Saturday, April 20, 2013

Practicum-ly Useless: The Washington and Lee Law 3L Program.

Finally, the law school scam is sinking. There will be about 56,000 applicants this year for the 45,000 One-L seats  at the 201 ABA-approved law schools. That is down 17% over last year, and down from 100,000 in 2004. Another couple of years of significant declines and we will see some of these institutions merge, layoff faculty, even close.

Yet, swimming strongly against the tide, Washington and Lee School of Law (W&L) has actually seen an increase in applicants, an achievement matched by only three other law schools. [1] Now, to open on a note of generosity, W&L is known to have some appealing qualities: it is moderately forthcoming in offering  partial scholarships, it is located in a very pretty area of the Virginia countryside, it kept a tight lid on class size until very recently, and it has a whole bunch of charming little traditions. [2]

But, undoubtedly, the main reason that W&L is so popular among law school applicants at a time when almost every other school is experiencing an applicant crunch is W&L's ballyhooed third year "practicum" program. At W&L, law students spend two years studying doctrine instead of three. The third year mostly revolves around semester long role-playing games, or as  W&L law Prof. James Moliterno puts it, "elaborate simulation courses that we call practicums."[3] When the W&L third year program was announced in 2008, it elicited yelps from interdisciplinary professors, those elevated souls who are offended that law school might have something to do with, you know, training kids to practice law. [4]

I hate to take the same side as the interdisciplinary folks in the debate, but I strongly suspect their skepticism is justified, [5] and I say so despite being a proponent of an apprenticeship/ clinical model of legal education. It appears to me that the W&L program involves dabbling, not training, since the first two years of law school at W&L are just same old, same old. But worse, the vaunted third year, overwhelmingly, involves simulations rather than clinics.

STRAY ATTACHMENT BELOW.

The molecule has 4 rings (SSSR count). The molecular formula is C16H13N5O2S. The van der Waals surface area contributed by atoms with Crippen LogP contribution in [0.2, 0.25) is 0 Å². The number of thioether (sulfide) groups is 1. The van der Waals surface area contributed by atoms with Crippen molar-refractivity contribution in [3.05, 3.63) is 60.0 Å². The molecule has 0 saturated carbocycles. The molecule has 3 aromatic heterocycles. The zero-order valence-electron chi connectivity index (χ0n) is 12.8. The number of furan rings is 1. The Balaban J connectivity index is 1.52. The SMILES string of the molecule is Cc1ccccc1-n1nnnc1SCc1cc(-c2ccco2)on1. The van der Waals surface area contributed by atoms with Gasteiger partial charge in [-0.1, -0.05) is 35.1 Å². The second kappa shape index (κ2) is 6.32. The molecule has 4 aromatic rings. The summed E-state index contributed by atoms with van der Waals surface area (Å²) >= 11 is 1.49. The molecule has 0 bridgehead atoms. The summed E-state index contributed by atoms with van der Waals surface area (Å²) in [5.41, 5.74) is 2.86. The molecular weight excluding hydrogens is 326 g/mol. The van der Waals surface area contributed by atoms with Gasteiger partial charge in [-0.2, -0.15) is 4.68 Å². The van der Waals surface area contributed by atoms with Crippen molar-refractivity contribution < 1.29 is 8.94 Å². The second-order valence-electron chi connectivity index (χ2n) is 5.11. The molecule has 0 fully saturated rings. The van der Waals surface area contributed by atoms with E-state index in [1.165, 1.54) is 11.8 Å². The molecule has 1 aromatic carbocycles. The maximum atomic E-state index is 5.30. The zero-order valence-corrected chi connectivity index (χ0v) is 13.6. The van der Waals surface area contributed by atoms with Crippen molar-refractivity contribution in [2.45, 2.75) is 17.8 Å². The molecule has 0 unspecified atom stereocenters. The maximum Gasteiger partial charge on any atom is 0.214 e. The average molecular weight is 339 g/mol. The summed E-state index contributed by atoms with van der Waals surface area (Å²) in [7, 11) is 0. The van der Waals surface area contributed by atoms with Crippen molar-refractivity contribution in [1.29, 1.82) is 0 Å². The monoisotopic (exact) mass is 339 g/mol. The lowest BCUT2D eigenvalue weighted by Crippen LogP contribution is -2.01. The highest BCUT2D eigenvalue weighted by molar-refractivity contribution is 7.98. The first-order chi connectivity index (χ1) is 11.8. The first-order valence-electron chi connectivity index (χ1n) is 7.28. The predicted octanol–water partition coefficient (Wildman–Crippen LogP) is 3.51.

Here is a ten minute-long W&L promotional video explaining the third year practicums, and I encourage readers to watch and decide if they think W&L is on the right track.

My view is this: Law is a learn-by-doing profession. In Canada, for instance, legal education includes a mandatory year of articling. A fledgling lawyer gets a knack for representing real clients by doing just that, by representing real clients, as opposed to figments of a law professor's imagination. And real training takes place in an environment where a young lawyer can constantly observe, interact, and  preferably work with more experienced attorneys. I do not believe that a law student can learn to be a lawyer by going to school and playing a role playing game with other, equally clueless law students. This is especially so when the professor who thought up the role playing scenario has limited practice experience and is constantly hovering over the students in order to instruct them on  the "theory" of each lawyerly act. I want to specifically except trial advocacy, i.e. mock trials, where it is possible to create a reasonable facsimile of the real thing for training purposes.